Time for Dee to be Removed from Mariners Lead-Off Spot?
The Seattle Mariners are 20 games over .500 and nobody is quite sure how. Perhaps one of the biggest reasons is first-year Mariners Dee Gordon. But today, we ask a tough question: is it time for Dee to lose the leadoff hitters spot?
I can already hear Mariners fans everywhere screaming at the screen. And yes, I will admit, when you first hear it out loud, it just seems wrong. Dee Gordon is the leadoff guy. He just is. He has been since day 1 with Seattle.
The guy is the prototypical leadoff man right? He slaps the ball around. He steals bases. And he puts pressure on the defense with every ball put in play. Sounds great right? Except for that whole thing where Dee Gordon isn’t the best leadoff option on this roster.
Think about what the leadoff man’s job really is. The leadoff man is supposed to get on base for the big boys to drive in. To get on base means to not make outs. If only there was a stat to account for how many outs a player makes?
Oh wait, there is! It is called on-base percentage. And Dee Gordon’s is a paltry .306. For context, the league average OBP sits around .320. What does this mean? It means Dee Gordon makes more outs than an average MLB player. So, in layman’s terms, the Mariners are giving the most AB’s to one of their worst hitters.
Look, the simple truth is, Dee Gordon doesn’t walk enough to justify him being in the leadoff spot. Historically, Gordon is only slightly better at not making outs than the average player. Basically, Dee Gordon is hitting leadoff because it seems like he should be.
But fear not Mariners fans, because I can tell you exactly who should be hitting leadoff. And I can tell you exactly where Dee Gordon should be hitting.
Let’s start at the top. Who replaces Dee Gordon as the leadoff man. As stated, the first priority of a lead-off man is to not makes outs. Secondary attributes include speed and pop. Hey, sometimes the obvious answer is still the correct one. Jean Segura should be the leadoff man.
Not only does he possess the ability to steal bases and hit for some power, but most importantly, Segura is getting on base a lot. His .364 OBP is tops on the team (200 PA minimum) and is 14/20 on stolen base attempts. He is also slugging .479. In short, Jean Segura checks all the boxes of the modern day leadoff hitter.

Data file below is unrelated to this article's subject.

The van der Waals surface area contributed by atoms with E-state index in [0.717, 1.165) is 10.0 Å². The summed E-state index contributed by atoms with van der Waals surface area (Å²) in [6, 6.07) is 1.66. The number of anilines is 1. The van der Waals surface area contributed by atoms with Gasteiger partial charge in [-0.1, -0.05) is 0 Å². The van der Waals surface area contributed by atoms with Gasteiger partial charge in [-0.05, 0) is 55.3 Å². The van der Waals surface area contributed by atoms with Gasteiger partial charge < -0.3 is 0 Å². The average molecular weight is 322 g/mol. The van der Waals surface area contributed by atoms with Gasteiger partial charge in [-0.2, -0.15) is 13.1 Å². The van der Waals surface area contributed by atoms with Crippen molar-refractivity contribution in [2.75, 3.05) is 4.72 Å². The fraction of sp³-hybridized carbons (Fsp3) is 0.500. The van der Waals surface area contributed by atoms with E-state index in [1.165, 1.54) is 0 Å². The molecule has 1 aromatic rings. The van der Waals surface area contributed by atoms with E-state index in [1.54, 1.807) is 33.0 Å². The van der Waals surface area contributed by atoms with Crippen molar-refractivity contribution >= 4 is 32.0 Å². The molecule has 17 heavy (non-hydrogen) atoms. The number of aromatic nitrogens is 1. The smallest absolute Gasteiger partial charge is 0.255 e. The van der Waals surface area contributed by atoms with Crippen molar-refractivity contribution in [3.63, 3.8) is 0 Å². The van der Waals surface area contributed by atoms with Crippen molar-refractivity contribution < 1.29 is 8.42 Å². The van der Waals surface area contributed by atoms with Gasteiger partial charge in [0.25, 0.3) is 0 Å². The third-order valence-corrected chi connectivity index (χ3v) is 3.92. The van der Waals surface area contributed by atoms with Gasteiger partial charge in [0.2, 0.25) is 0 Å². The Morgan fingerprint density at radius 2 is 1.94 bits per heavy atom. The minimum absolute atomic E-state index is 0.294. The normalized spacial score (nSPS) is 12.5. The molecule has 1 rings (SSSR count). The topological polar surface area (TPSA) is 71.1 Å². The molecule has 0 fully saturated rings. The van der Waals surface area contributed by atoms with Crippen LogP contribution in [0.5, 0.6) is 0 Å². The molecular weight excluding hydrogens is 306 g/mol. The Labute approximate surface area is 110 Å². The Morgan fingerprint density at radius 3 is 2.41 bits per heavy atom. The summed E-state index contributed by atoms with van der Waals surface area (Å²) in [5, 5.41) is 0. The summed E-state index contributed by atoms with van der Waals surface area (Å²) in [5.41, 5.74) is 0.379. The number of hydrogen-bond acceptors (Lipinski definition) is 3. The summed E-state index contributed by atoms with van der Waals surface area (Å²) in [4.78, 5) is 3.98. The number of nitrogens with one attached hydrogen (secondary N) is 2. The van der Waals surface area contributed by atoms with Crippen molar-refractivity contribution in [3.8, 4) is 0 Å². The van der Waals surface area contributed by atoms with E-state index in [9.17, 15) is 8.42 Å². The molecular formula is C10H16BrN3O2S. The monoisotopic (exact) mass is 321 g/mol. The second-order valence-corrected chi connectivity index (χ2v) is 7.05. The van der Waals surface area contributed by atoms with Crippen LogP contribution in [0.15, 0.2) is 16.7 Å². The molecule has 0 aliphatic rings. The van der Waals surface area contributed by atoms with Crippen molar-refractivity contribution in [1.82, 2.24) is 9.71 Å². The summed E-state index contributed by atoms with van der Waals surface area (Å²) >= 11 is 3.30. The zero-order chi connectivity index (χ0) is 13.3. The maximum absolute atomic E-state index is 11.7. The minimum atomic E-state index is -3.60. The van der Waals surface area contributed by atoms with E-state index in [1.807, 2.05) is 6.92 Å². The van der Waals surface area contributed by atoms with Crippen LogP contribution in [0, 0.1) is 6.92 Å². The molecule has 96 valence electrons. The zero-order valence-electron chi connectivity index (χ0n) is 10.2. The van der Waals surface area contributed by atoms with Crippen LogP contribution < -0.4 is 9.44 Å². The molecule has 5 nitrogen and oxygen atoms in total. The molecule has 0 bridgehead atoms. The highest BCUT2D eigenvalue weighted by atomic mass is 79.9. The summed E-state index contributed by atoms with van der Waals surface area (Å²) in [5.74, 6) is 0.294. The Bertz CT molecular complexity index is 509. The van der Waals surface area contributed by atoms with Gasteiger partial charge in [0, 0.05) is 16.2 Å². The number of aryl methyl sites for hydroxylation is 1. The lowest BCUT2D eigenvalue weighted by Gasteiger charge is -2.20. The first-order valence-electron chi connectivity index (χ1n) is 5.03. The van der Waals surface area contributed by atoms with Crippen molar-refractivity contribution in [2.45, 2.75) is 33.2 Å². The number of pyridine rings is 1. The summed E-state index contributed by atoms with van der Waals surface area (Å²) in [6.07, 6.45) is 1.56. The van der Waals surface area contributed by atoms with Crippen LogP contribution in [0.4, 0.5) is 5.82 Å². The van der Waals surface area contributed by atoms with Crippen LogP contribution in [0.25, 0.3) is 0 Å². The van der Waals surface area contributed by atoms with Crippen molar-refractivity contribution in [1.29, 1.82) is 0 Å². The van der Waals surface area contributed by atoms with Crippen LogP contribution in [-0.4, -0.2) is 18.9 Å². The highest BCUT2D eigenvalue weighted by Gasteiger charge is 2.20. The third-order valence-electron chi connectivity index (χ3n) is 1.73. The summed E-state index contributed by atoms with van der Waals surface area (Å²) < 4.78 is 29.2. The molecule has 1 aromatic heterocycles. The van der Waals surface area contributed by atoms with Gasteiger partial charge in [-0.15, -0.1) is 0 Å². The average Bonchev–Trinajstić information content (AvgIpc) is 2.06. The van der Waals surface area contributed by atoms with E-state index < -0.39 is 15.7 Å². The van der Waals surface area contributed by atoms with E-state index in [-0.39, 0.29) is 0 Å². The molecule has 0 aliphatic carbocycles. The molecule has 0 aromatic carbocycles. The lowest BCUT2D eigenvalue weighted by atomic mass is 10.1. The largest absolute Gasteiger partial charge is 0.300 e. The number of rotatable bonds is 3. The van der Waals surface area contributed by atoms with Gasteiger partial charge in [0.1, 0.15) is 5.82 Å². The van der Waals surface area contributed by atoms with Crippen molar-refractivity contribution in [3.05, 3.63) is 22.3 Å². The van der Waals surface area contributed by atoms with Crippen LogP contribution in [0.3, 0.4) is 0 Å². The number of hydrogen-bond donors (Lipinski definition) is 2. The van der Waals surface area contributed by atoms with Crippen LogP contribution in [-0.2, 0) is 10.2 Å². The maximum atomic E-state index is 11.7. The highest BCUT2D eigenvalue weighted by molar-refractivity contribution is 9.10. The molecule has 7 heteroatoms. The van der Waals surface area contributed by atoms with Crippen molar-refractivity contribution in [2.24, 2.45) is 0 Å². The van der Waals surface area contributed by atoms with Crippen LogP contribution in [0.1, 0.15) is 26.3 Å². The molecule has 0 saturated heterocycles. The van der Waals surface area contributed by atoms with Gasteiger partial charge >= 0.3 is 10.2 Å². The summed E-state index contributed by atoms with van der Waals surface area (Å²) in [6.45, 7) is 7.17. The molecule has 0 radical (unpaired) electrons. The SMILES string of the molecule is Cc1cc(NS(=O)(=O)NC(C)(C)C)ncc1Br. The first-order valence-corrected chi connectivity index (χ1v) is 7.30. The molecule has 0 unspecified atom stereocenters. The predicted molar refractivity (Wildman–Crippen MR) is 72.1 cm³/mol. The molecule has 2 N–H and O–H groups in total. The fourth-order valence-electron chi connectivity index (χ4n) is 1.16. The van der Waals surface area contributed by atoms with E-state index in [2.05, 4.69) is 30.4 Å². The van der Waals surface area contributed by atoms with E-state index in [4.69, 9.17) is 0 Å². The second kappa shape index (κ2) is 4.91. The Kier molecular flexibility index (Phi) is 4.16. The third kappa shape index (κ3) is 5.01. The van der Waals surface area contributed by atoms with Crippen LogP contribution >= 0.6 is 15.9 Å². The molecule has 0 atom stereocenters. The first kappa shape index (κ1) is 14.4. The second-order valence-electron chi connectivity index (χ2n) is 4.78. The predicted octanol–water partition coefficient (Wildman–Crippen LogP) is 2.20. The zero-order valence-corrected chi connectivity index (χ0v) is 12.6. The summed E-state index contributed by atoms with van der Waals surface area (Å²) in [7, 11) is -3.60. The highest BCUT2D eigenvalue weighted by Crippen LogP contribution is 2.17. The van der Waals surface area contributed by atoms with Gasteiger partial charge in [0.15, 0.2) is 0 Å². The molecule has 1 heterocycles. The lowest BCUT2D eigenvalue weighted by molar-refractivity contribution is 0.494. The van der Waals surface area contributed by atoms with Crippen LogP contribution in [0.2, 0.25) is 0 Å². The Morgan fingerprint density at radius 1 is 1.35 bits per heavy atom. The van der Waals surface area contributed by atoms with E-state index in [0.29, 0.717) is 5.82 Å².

So now, what do you do with Dee Gordon? Well, Scott Servais seems to like the lineup with Dee Gordon hitting ahead of Jean Segura. Luckily for him, he can still have that. All he has to do is move Gordon to ninth.
Before you throw your screen into the dumpster, remember that a lineup is cyclical. It isn’t actually a line, its a loop. Who hits before the leadoff man? The 9 hole hitter. And as luck would have it, Dee Gordon is the perfect 9 hole guy.
He gets on base enough to give Jean Segura and the #2 hitter RBI opportunities, has the speed to get into scoring position, and makes enough contact to not be a black hole. The #9 hitter is actually more valuable than the 6 and 7th lineup slots.
Perhaps you are having trouble imagining this newly aligned lineup. Here is the proposal for your consideration:
- Jean Segura
- Mitch Haniger
- Kyle Seager
- Nelson Cruz
- Ben Gamel/Denard Span
- Ryon Healy
- Mike Zunino
- Guillermo Heredia
- Dee Gordon
In this configuration, you get Haniger an extra AB or two a week, move up Span and Gamel (two of your best hitters right now), and have Heredia and Gordon as “secondary” leadoff men for Segura and Haniger to drive in.
Now, lineup construction is subjective. The difference between hitting 5th and 7th is negligible. But in the current era of insane pitcher talent, doesn’t it make sense to give your best hitters the most opportunities possible?
Finally, there is a hidden beauty of the lineup. Many don’t know about it, and some of the ones who do think of it to be sacrilegious. But the secret is: you can change the lineup whenever you like. If Gordon gets back to his usual .330 OBP, put him back up top.
Next: Mariners Trade a Day: Josh Harrison
But for now, having one of your worst hitters get the most opportunities to hit just doesn’t sit right. Dee Gordon is great, but should he have an indefinite stranglehold on the leadoff spot? Absolutely not.